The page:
The second issue is whether the Circuit Court erred in its ruling that petitioner Russell by reason of his guilty pleas waived his right to question the voluntariness of his prior confession. We believe the Circuit Court ruled correctly.

This precise question was settled by McMann v. Richardson, 397 U.S. 759, 90 S. Ct. 1441, 25 L. Ed. 2d 763 (1970). In McMann, supra at 760, 90 S. Ct. at 1443, the principal issue was "whether and to what extent an otherwise valid guilty plea may be impeached in collateral proceedings by assertions or proof that the plea was motivated by a prior coerced confession." In McMann, each of the three petitioners had entered guilty pleas in state court. Each, subsequently, challenged the validity of his guilty pleas in state court. Each petitioner's application for collateral relief in state court was denied without hearing. Habeas corpus relief was then sought in federal courts. In each case, the district court denied relief without an evidentiary hearing. The Court of Appeals for the Second Circuit reversed and directed that a hearing be held in each case on the petition for habeas corpus. The Supreme Court reversed and held that "a defendant who alleges that he pleaded guilty because of a prior coerced confession is not, without more, entitled to a hearing on his petition for habeas corpus." The Court perceived the problem to be "not the integrity of the state convictions obtained on guilty pleas, but whether, years later, defendants must be permitted to withdraw their pleas, which were perfectly valid when made, and be given another choice between admitting their guilt and putting the State to its proof." McMann, supra at 773, 90 S. Ct. at 1450. In denying petitioner's relief the Court reasoned:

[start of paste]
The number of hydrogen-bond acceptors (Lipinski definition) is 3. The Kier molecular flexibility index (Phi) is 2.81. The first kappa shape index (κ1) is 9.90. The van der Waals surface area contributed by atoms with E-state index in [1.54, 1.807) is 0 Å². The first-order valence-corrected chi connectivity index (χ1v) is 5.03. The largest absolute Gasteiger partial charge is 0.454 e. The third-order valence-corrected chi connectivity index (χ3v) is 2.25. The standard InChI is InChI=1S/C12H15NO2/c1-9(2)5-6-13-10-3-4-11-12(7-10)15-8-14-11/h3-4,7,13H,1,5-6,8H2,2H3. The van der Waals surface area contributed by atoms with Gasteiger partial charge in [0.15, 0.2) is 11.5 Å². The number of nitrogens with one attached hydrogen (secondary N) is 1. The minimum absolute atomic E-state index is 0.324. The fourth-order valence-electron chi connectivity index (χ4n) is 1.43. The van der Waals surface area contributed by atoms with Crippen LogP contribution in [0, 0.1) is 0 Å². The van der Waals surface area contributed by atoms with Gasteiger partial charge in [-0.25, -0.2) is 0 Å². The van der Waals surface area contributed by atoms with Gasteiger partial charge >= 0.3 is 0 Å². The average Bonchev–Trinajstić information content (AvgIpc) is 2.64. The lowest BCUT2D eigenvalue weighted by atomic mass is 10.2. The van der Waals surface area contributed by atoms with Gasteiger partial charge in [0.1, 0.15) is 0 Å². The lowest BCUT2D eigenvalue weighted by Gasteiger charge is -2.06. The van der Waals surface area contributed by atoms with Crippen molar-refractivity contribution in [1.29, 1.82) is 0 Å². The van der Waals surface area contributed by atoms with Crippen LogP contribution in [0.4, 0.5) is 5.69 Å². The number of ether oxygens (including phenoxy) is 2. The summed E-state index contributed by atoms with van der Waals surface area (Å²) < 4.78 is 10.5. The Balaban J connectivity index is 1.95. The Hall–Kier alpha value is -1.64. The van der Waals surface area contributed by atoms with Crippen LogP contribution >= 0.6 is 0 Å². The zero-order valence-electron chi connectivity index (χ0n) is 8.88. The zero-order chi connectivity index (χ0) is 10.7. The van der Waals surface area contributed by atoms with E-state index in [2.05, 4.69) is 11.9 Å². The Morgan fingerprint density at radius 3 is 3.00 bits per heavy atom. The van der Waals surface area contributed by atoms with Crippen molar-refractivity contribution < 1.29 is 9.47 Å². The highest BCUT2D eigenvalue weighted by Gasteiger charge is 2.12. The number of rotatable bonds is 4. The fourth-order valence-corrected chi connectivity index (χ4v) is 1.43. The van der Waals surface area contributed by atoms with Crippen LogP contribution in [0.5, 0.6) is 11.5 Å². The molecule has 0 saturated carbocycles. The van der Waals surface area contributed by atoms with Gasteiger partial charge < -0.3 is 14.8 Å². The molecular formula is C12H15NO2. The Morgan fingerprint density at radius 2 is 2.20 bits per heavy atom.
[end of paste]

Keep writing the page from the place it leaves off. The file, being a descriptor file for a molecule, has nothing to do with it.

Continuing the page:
A more credible explanation for a plea of guilty by a defendant who would go to trial except for his prior confession is his prediction that the law will permit his admissions to be used against him by the trier of fact. At least the probability of the State's being permitted to use the confession as evidence is sufficient to convince him that the State's case is too strong to contest and that a plea of guilty is the most advantageous course. Nothing in this train of events suggests that the defendant's plea, as distinguished from his confession, is an involuntary act. His later petition for collateral relief asserting that a coerced confession induced his plea is at most a claim that the admissibility of his confession was mistakenly assessed and that since he was erroneously advised, either under the then applicable law or under *960 the law later announced, his plea was an unintelligent and voidable act. The Constitution, however, does not render pleas of guilty so vulnerable. C.

The final question is whether there was any legal basis for the Circuit Court's denial of petitioner's request for an evidentiary hearing on petitioner's claim that he was under the influence of drugs at the time of his guilty plea. We believe the Circuit Court's denial was proper.